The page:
Jared Sullinger just changed his avatar to the Toronto Raptors logo and tweeted the following:
WE THE NORTH #0
— Jared Sullinger Sr. (@Jared_Sully0) July 11, 2016
Shortly after, Adrian Wojnarowski of The Vertical reported that Sullinger has agreed to a one-year deal with the Raptors.
Sullinger became a popular name with Raptors fans once the Boston Celtics rescinded their qualifying offer to him, making him an unrestricted free agent. General manager Masai Ujiri swept in with a meeting on Sunday, moving quickly to get a deal done. Marc Stein reports that the deal is in the $6-million range, which likely means $5.6 million.
Unless they move a player, the Raptors can only offer the $5.63-million mid-level exception at most. They could also renounce their rights to Luis Scola, Jason Thompson, and Nando De Colo to sign Sullinger with an estimated $5.1 million in cap space, but the MLE route probably makes more sense from an asset-management standpoint, and because Sullinger can get an extra half-million that way. If that’s the way they go, they’ll have the $2.2-million bi-annual exception left to use for their 15th roster spot, plus any additional minimum contracts (like partially-guaranteed training camp invites).
(Update: The Woz is told they’re using the MLE.)
If that potential price tag looks low, it should. Given how the market has played out, the 24-year-old seemed a safe bet to command far beyond the mid-level once he became an unrestricted free agent. Lesser and comparable players have been earning in the $8-11 million range, and if the Raptors landed Sullinger on a cheap one-year deal, that’s a bargain.
It’s also why Ujiri slow-played the offseason, waiting for the market to settle some before striking. We preached patience, and Sullinger isn’t exactly a home run or anything, but waiting for prices to settle and teams to decide on their RFAs, like Boston, opened up some market opportunities. This is similar to last offseason, when the Raptors landed Bismack Biyombo on a one-year, make-good deal on July 15 after most of the market activity had slowed down. With limited financial resources and a desire to keep trade avenues open as long as possible, it made sense for Ujiri to take this approach, as we tried to explain. (And similar to Biyombo, by signing him to a discounted one-year deal to help him increase his market value, the Raptors will only have non-Bird Rights on him next summer, making him difficult to re-sign if the contract works out. Let’s worry about that next summer, though.)
Now, to be clear, Sullinger is a bit of an awkward fit at both ends of the floor. When asked about him in the last week – it happened a lot – my response was generally that he isn’t a square peg for a square hole, but the talent is such that if he’d sign in that price range, you just get the player and figure the fit out after the fact.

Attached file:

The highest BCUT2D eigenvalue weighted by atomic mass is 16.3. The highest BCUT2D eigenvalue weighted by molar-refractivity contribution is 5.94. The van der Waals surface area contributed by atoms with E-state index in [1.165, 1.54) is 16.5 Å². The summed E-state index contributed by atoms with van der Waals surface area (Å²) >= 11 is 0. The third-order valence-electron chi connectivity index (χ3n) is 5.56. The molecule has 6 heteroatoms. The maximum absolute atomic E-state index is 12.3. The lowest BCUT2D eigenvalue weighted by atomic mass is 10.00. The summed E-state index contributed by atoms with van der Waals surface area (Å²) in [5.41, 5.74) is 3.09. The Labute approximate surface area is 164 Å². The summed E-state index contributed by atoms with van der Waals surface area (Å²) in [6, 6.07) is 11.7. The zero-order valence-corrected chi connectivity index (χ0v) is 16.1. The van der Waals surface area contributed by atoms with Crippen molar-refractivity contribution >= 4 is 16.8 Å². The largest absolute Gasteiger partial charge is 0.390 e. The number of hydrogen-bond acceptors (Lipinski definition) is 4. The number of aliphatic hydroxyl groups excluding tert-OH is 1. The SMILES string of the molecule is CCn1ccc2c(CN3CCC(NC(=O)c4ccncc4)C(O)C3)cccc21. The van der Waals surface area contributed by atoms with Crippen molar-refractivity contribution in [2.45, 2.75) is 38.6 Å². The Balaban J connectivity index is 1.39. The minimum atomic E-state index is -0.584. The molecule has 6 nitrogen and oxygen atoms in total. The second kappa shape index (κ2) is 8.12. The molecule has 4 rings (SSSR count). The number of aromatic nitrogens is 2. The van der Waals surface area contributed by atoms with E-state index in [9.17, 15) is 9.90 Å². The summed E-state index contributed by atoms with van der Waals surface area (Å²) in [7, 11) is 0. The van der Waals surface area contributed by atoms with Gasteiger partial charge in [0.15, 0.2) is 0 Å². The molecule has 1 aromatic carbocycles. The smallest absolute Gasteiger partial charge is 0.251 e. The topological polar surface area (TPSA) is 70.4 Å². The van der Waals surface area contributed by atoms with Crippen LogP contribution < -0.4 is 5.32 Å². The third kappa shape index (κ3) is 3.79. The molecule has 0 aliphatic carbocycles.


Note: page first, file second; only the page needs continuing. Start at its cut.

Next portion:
Sullinger spent about two-thirds of his time at power forward last season, per estimates from Nylon Calculus, and the rest of the time as a smaller five. It’s possible he’ll see time as a small-ball five for the Raptors, too, but he’s primarily being brought in to help Patrick Patterson at the four. Who starts doesn’t really matter and can be figured out later – Patterson is a starting-caliber four the team seems to like off the bench, and Sullinger started 73 games for a quality Celtics team – but Sullinger gives the Raptors some nice lineup mixing options, particularly at the offensive end.
While he’s heralded some as a floor-spacing big, Sullinger hasn’t exactly lit the world on fire from outside. In each of the last three years, he’s taken at least 1.9 threes per-36 minutes, and he’s yet to crack 30 percent. He’s a 27.6-percent 3-point shooter over 258 career games. He is not the en-vogue “stretch four” some were hoping for, but he is a capable shooter who can provide some element of spacing in the mid-range and from the corners – he shot just shy of 40 percent from 16 feet out to the 3-point line last year, and Boston very rarely asked him to shoot from the corners, where most players shoot a higher percentage. If the Raptors can turn Luis Scola into a 3-point threat by having him fade to the corner after setting screens, they’ll surely try to do so with Sullinger. In other words, he may not be a “stretch” option now, but the Raptors likely look at his jump shot and history of being passable from the mid-range out and see a player they can work with to turn into an offensive weapon in that regard.